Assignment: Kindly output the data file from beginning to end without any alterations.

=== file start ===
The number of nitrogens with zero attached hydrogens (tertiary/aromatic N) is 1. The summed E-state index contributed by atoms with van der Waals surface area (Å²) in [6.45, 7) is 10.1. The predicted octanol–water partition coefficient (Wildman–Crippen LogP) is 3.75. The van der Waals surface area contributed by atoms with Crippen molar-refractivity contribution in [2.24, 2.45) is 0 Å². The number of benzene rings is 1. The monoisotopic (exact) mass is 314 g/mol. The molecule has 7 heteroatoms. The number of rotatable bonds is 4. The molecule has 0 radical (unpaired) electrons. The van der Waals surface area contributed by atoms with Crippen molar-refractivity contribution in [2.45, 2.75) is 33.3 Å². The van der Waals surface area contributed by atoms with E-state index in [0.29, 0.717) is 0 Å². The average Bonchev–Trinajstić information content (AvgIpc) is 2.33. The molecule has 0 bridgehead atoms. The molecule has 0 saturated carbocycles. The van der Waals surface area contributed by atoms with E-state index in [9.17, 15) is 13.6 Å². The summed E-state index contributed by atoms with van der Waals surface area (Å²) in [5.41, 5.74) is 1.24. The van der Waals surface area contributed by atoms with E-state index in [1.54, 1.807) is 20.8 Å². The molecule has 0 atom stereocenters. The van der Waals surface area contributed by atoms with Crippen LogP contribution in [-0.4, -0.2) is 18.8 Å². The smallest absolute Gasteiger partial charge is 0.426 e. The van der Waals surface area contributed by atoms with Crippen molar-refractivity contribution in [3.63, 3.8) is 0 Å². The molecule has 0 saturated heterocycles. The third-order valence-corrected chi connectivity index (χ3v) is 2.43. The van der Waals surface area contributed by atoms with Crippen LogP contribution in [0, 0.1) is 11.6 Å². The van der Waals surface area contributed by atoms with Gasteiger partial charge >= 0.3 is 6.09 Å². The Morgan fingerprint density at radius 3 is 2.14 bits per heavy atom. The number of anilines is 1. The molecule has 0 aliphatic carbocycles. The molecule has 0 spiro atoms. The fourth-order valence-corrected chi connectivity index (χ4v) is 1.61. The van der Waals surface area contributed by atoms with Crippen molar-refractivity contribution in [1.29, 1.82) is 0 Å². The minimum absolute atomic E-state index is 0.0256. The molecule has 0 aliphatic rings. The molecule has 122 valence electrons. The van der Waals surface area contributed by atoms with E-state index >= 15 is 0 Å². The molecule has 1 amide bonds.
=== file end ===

The number of nitrogens with zero attached hydrogens (tertiary/aromatic N) is 1. The summed E-state index contributed by atoms with van der Waals surface area (Å²) in [6.45, 7) is 10.1. The predicted octanol–water partition coefficient (Wildman–Crippen LogP) is 3.75. The van der Waals surface area contributed by atoms with Crippen molar-refractivity contribution in [2.24, 2.45) is 0 Å². The number of benzene rings is 1. The monoisotopic (exact) mass is 314 g/mol. The molecule has 7 heteroatoms. The number of rotatable bonds is 4. The molecule has 0 radical (unpaired) electrons. The van der Waals surface area contributed by atoms with Crippen molar-refractivity contribution in [2.45, 2.75) is 33.3 Å². The van der Waals surface area contributed by atoms with E-state index in [0.29, 0.717) is 0 Å². The average Bonchev–Trinajstić information content (AvgIpc) is 2.33. The molecule has 0 bridgehead atoms. The molecule has 0 saturated carbocycles. The van der Waals surface area contributed by atoms with E-state index in [9.17, 15) is 13.6 Å². The summed E-state index contributed by atoms with van der Waals surface area (Å²) in [5.41, 5.74) is 1.24. The van der Waals surface area contributed by atoms with E-state index in [1.54, 1.807) is 20.8 Å². The molecule has 0 atom stereocenters. The van der Waals surface area contributed by atoms with Crippen LogP contribution in [-0.4, -0.2) is 18.8 Å². The smallest absolute Gasteiger partial charge is 0.426 e. The van der Waals surface area contributed by atoms with Crippen molar-refractivity contribution in [3.63, 3.8) is 0 Å². The molecule has 0 saturated heterocycles. The third-order valence-corrected chi connectivity index (χ3v) is 2.43. The van der Waals surface area contributed by atoms with Crippen LogP contribution in [0, 0.1) is 11.6 Å². The van der Waals surface area contributed by atoms with Gasteiger partial charge >= 0.3 is 6.09 Å². The Morgan fingerprint density at radius 3 is 2.14 bits per heavy atom. The number of anilines is 1. The molecule has 0 aliphatic carbocycles. The molecule has 0 spiro atoms. The fourth-order valence-corrected chi connectivity index (χ4v) is 1.61. The van der Waals surface area contributed by atoms with Crippen molar-refractivity contribution in [1.29, 1.82) is 0 Å². The minimum absolute atomic E-state index is 0.0256. The molecule has 0 aliphatic rings. The molecule has 122 valence electrons. The van der Waals surface area contributed by atoms with E-state index >= 15 is 0 Å². The molecule has 1 amide bonds.